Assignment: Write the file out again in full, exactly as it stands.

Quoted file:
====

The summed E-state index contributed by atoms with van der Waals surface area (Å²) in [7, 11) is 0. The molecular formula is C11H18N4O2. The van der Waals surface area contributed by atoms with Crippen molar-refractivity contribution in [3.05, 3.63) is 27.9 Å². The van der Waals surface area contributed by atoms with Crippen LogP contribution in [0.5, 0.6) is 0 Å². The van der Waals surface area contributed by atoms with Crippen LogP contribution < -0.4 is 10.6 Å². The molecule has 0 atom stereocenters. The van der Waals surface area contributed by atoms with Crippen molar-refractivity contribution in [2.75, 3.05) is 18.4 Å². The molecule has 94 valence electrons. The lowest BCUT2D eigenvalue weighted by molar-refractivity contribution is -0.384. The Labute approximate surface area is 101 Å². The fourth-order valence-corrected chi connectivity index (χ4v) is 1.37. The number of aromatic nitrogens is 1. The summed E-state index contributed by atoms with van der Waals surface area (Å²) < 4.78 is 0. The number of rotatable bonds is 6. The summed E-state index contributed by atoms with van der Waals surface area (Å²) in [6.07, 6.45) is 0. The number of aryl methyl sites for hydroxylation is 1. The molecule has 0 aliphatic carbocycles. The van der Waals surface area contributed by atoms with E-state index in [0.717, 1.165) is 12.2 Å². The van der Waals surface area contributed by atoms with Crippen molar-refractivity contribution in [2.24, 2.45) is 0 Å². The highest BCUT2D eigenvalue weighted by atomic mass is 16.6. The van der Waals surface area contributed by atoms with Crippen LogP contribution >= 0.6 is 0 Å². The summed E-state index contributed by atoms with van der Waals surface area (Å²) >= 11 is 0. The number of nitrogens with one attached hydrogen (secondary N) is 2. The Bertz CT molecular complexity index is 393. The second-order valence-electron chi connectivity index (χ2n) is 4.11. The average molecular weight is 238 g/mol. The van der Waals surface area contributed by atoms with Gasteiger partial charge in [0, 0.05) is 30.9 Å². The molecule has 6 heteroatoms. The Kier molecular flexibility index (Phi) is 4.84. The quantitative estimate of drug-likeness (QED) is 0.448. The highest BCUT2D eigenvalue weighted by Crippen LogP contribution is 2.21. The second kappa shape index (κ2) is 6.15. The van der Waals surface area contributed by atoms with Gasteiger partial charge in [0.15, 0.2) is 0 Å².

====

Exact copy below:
The summed E-state index contributed by atoms with van der Waals surface area (Å²) in [7, 11) is 0. The molecular formula is C11H18N4O2. The van der Waals surface area contributed by atoms with Crippen molar-refractivity contribution in [3.05, 3.63) is 27.9 Å². The van der Waals surface area contributed by atoms with Crippen LogP contribution in [0.5, 0.6) is 0 Å². The van der Waals surface area contributed by atoms with Crippen LogP contribution < -0.4 is 10.6 Å². The molecule has 0 atom stereocenters. The van der Waals surface area contributed by atoms with Crippen molar-refractivity contribution in [2.75, 3.05) is 18.4 Å². The molecule has 94 valence electrons. The lowest BCUT2D eigenvalue weighted by molar-refractivity contribution is -0.384. The Labute approximate surface area is 101 Å². The fourth-order valence-corrected chi connectivity index (χ4v) is 1.37. The number of aromatic nitrogens is 1. The summed E-state index contributed by atoms with van der Waals surface area (Å²) < 4.78 is 0. The number of rotatable bonds is 6. The summed E-state index contributed by atoms with van der Waals surface area (Å²) in [6.07, 6.45) is 0. The number of aryl methyl sites for hydroxylation is 1. The molecule has 0 aliphatic carbocycles. The van der Waals surface area contributed by atoms with E-state index in [0.717, 1.165) is 12.2 Å². The van der Waals surface area contributed by atoms with Crippen molar-refractivity contribution in [2.24, 2.45) is 0 Å². The highest BCUT2D eigenvalue weighted by atomic mass is 16.6. The van der Waals surface area contributed by atoms with Crippen LogP contribution >= 0.6 is 0 Å². The summed E-state index contributed by atoms with van der Waals surface area (Å²) >= 11 is 0. The number of nitrogens with one attached hydrogen (secondary N) is 2. The Bertz CT molecular complexity index is 393. The second-order valence-electron chi connectivity index (χ2n) is 4.11. The average molecular weight is 238 g/mol. The van der Waals surface area contributed by atoms with Gasteiger partial charge in [0, 0.05) is 30.9 Å². The molecule has 6 heteroatoms. The Kier molecular flexibility index (Phi) is 4.84. The quantitative estimate of drug-likeness (QED) is 0.448. The highest BCUT2D eigenvalue weighted by Crippen LogP contribution is 2.21. The second kappa shape index (κ2) is 6.15. The van der Waals surface area contributed by atoms with Gasteiger partial charge in [0.15, 0.2) is 0 Å².